IN THE UNITED STATES DISTRICT COURT FOR THE MIDDLE DISTRICT OF PENNSYLVANIA
May 2, 2008
ON BEHALF OF CLAUDIA A. MONTELIONE, BY HER NEXT FRIEND AND NATURAL DAUGHTER FRANCESCA-SHANNON MONTELIONE, PETITIONER/COMPLAINANT
THOMAS W. CORBETT, JR., ESQ., ATTORNEY GENERAL OF PA, ET AL., DEFENDANTS
The opinion of the court was delivered by: Judge Sylvia H. Rambo
MEMORANDUM & ORDER
Francesca-Shannon Montelione filed the instant petition for habeas corpus under 28 U.S.C. § 2254 as next friend of her mother, Claudia A. Montelione, who is imprisoned by the Commonwealth of Pennsylvania.*fn1 Upon preliminary screening,*fn2 the petition will be dismissed because Francesca-Shannon has not demonstrated that she has standing as Claudia's "next friend" for purposes of this petition.
An "[a]pplication for writ of habeas corpus shall be in writing signed and verified by the person for whose relief it is intended or by someone acting in [her] behalf." 28 U.S.C. § 2242. A litigant seeking to prosecute a "next friend" habeas petition "must establish the requisite [Article III] standing to sue." Whitmore v. Arkansas, 495 U.S. 149, 154 (1990); accord In re Zettlemoyer, 53 F.3d 24, 26-27 (3d Cir. 1995) (per curiam). "'[N]ext friend' standing is by no means granted automatically to whomever seeks to pursue an action on behalf of another." Whitmore, 495 U.S. at 163.
A "next friend" seeking habeas relief must establish standing by meeting two prerequisites. "First, a 'next friend' must provide an adequate explanation-such as inaccessibility, mental incompetence, or other disability-why the real party in interest cannot appear on [her] own behalf to prosecute the action." Id. Second, the petitioner seeking standing as "next friend" must demonstrate that she is "truly dedicated to the best interests of the person on whose behalf [she] seeks to litigate" and has some "significant relationship" with that person. Id. at 163-64. The "next friend" doctrine is so limited because of the recognition that "it was not intended that the writ of habeas corpus should be availed of, as matter of course, by intruders or uninvited meddlers, styling themselves next friends." Id. at 164 (quoting United States ex rel. Bryant v. Houston, 273 F. 915, 916 (2d Cir. 1921)); see also Rosenberg v. United States, 346 U.S. 273, 291-92 (1953). The burden is on the person seeking "next friend" standing to establish these prerequisites. Whitmore, 495 U.S. at 164; see also Zettlemoyer, 53 F.3d at 27.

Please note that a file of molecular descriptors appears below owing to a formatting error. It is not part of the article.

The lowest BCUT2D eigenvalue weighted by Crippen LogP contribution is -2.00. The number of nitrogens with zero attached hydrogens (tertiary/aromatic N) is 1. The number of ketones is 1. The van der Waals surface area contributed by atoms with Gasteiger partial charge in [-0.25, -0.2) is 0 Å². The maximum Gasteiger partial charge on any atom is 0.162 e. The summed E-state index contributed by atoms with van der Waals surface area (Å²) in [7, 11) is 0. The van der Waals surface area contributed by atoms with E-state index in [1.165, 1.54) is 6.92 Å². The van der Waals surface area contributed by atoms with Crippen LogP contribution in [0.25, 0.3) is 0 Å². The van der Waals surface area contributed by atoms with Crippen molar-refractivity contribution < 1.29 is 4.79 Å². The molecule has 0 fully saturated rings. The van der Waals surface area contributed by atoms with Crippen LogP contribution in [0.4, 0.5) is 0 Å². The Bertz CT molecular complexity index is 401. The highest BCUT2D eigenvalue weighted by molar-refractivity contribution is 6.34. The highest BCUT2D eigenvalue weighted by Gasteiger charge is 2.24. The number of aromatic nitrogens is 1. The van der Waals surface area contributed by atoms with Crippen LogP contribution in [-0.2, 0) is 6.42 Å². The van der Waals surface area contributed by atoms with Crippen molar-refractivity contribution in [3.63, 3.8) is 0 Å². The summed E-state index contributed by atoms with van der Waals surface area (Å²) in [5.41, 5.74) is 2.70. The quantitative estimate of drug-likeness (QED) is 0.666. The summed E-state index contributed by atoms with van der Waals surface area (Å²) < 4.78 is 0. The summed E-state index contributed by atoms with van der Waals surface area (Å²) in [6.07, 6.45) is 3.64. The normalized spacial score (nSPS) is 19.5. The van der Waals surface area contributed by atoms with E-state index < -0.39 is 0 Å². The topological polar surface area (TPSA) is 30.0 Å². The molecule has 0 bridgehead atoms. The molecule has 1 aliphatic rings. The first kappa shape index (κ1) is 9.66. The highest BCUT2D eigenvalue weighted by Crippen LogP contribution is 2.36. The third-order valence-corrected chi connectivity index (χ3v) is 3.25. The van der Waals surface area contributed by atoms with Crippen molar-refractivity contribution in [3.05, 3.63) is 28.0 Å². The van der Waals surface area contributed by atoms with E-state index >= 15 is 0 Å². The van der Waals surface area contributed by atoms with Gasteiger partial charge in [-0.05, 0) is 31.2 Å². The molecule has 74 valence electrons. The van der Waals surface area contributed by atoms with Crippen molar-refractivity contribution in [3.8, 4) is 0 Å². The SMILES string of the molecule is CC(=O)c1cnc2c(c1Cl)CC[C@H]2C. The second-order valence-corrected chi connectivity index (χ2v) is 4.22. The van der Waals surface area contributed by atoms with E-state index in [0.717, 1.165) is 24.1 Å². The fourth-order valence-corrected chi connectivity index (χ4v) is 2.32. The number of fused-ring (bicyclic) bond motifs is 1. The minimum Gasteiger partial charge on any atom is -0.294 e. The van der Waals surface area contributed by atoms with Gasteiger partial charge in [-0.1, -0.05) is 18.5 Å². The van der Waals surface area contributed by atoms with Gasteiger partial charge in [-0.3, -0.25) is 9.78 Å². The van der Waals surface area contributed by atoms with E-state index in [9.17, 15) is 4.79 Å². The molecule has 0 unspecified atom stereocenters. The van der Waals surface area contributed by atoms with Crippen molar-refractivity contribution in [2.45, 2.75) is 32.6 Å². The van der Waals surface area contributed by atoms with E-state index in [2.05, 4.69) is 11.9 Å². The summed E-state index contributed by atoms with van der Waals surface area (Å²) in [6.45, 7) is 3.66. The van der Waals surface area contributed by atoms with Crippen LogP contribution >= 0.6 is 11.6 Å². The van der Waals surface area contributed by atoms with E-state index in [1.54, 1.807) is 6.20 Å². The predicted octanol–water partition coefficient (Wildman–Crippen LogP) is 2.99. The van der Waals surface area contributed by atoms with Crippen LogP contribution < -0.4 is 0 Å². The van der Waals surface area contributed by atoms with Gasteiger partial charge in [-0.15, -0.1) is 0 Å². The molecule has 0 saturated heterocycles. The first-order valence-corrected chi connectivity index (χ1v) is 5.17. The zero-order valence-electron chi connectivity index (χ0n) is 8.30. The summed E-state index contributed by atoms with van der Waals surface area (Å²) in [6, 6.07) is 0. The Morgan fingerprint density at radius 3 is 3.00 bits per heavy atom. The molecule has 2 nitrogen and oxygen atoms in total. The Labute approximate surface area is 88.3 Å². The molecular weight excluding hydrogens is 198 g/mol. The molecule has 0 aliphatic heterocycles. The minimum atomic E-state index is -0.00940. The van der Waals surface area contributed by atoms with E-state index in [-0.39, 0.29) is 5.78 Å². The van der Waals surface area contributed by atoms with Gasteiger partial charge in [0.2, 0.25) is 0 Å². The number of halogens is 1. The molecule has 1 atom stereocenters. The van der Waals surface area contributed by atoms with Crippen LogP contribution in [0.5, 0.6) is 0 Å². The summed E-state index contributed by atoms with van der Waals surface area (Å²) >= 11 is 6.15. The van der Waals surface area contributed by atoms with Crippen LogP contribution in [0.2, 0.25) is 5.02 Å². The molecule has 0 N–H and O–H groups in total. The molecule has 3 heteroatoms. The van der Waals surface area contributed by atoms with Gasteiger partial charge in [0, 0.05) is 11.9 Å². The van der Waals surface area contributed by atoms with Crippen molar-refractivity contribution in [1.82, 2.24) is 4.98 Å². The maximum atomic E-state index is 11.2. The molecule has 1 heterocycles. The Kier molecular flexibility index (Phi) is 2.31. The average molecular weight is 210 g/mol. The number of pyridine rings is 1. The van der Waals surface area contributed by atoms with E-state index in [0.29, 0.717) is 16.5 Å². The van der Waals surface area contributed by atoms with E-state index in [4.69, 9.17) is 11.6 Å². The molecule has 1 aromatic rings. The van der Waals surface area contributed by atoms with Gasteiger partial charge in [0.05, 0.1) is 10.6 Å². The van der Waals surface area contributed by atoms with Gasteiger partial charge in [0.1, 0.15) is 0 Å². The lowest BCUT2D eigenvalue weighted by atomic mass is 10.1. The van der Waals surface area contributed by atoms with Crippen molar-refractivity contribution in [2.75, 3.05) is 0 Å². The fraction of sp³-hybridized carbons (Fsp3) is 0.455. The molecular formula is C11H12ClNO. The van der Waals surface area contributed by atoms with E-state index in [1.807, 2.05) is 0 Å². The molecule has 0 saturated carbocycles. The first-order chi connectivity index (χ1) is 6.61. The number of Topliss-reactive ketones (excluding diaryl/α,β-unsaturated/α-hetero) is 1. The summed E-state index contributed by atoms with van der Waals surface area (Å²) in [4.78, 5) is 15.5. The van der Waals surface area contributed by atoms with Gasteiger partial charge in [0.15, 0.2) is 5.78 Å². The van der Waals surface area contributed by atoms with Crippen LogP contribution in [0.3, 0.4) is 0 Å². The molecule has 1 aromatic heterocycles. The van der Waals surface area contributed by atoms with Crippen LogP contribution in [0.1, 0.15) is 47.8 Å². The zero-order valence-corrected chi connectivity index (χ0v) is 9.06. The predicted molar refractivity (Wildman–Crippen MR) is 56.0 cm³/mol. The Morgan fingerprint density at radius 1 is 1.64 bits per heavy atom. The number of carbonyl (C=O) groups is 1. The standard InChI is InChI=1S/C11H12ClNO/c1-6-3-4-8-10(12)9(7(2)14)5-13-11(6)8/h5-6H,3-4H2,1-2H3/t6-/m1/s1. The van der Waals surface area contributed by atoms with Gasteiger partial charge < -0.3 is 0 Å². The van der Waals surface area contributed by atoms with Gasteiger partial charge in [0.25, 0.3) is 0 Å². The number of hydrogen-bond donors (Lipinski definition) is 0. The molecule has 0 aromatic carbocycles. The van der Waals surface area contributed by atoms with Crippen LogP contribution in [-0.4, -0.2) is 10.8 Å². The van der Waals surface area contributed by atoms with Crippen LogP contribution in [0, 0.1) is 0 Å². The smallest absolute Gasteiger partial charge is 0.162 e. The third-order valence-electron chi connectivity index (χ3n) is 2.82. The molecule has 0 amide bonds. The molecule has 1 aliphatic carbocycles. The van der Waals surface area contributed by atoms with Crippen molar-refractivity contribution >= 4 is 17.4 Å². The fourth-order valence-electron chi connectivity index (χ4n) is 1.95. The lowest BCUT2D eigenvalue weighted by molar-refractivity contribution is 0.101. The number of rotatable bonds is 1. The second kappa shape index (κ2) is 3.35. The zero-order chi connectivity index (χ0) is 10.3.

In the instant case, Francesca-Shannon fails to establish "next friend" standing because she does not provide any reason that Claudia cannot bring a habeas petition on her own behalf. The "Power of Attorney Contract" attached to the petition, purporting to give Francesca-Shannon the power, on Claudia's behalf "[t]o institute, engage in and settle any litigation" is a private contract between two adults. It does not circumvent binding judicial precedent to confer Article III standing upon Francesca-Shannon for purposes of the instant petition. Nor does it evade the "well established principle that while a lay[person] may represent [her]self with respect to [her] individual claims, [she] is not entitled to act as an attorney for others in federal court." Lutz v. Lavelle, 809 F. Supp. 323, 325 (M.D. Pa. 1991); see 28 U.S.C. § 1654 ("In all courts of the United States, the parties may plead and conduct their own cases personally or by counsel as, by the rules of such courts, respectively, are permitted to manage and conduct causes therein."); De Ponceau v. Pataki, 315 F. Supp. 2d 338, 341 (W.D.N.Y. 2004) ("[P]laintiffs have no statutory nor constitutional right to be represented in federal court by a non-lawyer," regardless of power of attorney purporting to grant the power to bring suit pro se on plaintiffs' behalf.).
For the reasons stated above, IT IS HEREBY ORDERED THAT the instant petition for habeas corpus is DISMISSED for lack of standing. The Clerk of court shall notify the petitioner and close this case.
SYLVIA H. RAMBO United States District Judge